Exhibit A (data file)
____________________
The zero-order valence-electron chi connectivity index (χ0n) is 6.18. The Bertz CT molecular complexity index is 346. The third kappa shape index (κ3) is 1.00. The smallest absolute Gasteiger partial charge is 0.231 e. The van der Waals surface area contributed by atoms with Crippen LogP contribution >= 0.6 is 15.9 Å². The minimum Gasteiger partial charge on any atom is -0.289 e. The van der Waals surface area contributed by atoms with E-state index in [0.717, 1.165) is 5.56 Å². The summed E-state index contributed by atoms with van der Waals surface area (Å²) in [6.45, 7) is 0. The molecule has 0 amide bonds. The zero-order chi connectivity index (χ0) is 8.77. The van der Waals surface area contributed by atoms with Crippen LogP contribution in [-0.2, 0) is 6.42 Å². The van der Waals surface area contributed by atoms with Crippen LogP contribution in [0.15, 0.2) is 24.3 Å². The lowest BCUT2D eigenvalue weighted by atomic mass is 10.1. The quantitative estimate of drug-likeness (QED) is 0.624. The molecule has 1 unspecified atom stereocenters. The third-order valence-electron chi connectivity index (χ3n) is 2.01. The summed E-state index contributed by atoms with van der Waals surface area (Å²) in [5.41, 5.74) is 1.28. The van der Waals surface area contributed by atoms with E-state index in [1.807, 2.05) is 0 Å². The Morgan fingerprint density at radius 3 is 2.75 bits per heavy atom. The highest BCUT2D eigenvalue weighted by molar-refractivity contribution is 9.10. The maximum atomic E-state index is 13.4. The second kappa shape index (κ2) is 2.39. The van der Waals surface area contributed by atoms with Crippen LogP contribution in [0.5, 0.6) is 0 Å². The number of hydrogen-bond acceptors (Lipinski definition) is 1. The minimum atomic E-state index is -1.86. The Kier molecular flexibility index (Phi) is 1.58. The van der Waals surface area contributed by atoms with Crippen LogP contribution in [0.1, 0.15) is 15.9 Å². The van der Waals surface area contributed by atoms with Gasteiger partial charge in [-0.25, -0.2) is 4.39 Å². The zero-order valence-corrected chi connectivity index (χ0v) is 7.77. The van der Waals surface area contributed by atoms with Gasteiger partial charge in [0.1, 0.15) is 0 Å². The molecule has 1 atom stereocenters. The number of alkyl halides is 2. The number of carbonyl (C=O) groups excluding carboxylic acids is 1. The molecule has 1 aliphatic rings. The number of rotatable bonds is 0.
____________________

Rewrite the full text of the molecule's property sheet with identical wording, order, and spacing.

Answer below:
The zero-order valence-electron chi connectivity index (χ0n) is 6.18. The Bertz CT molecular complexity index is 346. The third kappa shape index (κ3) is 1.00. The smallest absolute Gasteiger partial charge is 0.231 e. The van der Waals surface area contributed by atoms with Crippen LogP contribution >= 0.6 is 15.9 Å². The minimum Gasteiger partial charge on any atom is -0.289 e. The van der Waals surface area contributed by atoms with E-state index in [0.717, 1.165) is 5.56 Å². The summed E-state index contributed by atoms with van der Waals surface area (Å²) in [6.45, 7) is 0. The molecule has 0 amide bonds. The zero-order chi connectivity index (χ0) is 8.77. The van der Waals surface area contributed by atoms with Crippen LogP contribution in [-0.2, 0) is 6.42 Å². The van der Waals surface area contributed by atoms with Crippen LogP contribution in [0.15, 0.2) is 24.3 Å². The lowest BCUT2D eigenvalue weighted by atomic mass is 10.1. The quantitative estimate of drug-likeness (QED) is 0.624. The molecule has 1 unspecified atom stereocenters. The third-order valence-electron chi connectivity index (χ3n) is 2.01. The summed E-state index contributed by atoms with van der Waals surface area (Å²) in [5.41, 5.74) is 1.28. The van der Waals surface area contributed by atoms with E-state index in [1.807, 2.05) is 0 Å². The Morgan fingerprint density at radius 3 is 2.75 bits per heavy atom. The highest BCUT2D eigenvalue weighted by molar-refractivity contribution is 9.10. The maximum atomic E-state index is 13.4. The second kappa shape index (κ2) is 2.39. The van der Waals surface area contributed by atoms with Crippen LogP contribution in [0.5, 0.6) is 0 Å². The number of hydrogen-bond acceptors (Lipinski definition) is 1. The minimum atomic E-state index is -1.86. The Kier molecular flexibility index (Phi) is 1.58. The van der Waals surface area contributed by atoms with Crippen LogP contribution in [0.1, 0.15) is 15.9 Å². The van der Waals surface area contributed by atoms with Gasteiger partial charge in [-0.25, -0.2) is 4.39 Å². The zero-order valence-corrected chi connectivity index (χ0v) is 7.77. The van der Waals surface area contributed by atoms with Gasteiger partial charge in [0.1, 0.15) is 0 Å². The molecule has 1 atom stereocenters. The number of alkyl halides is 2. The number of carbonyl (C=O) groups excluding carboxylic acids is 1. The molecule has 1 aliphatic rings. The number of rotatable bonds is 0.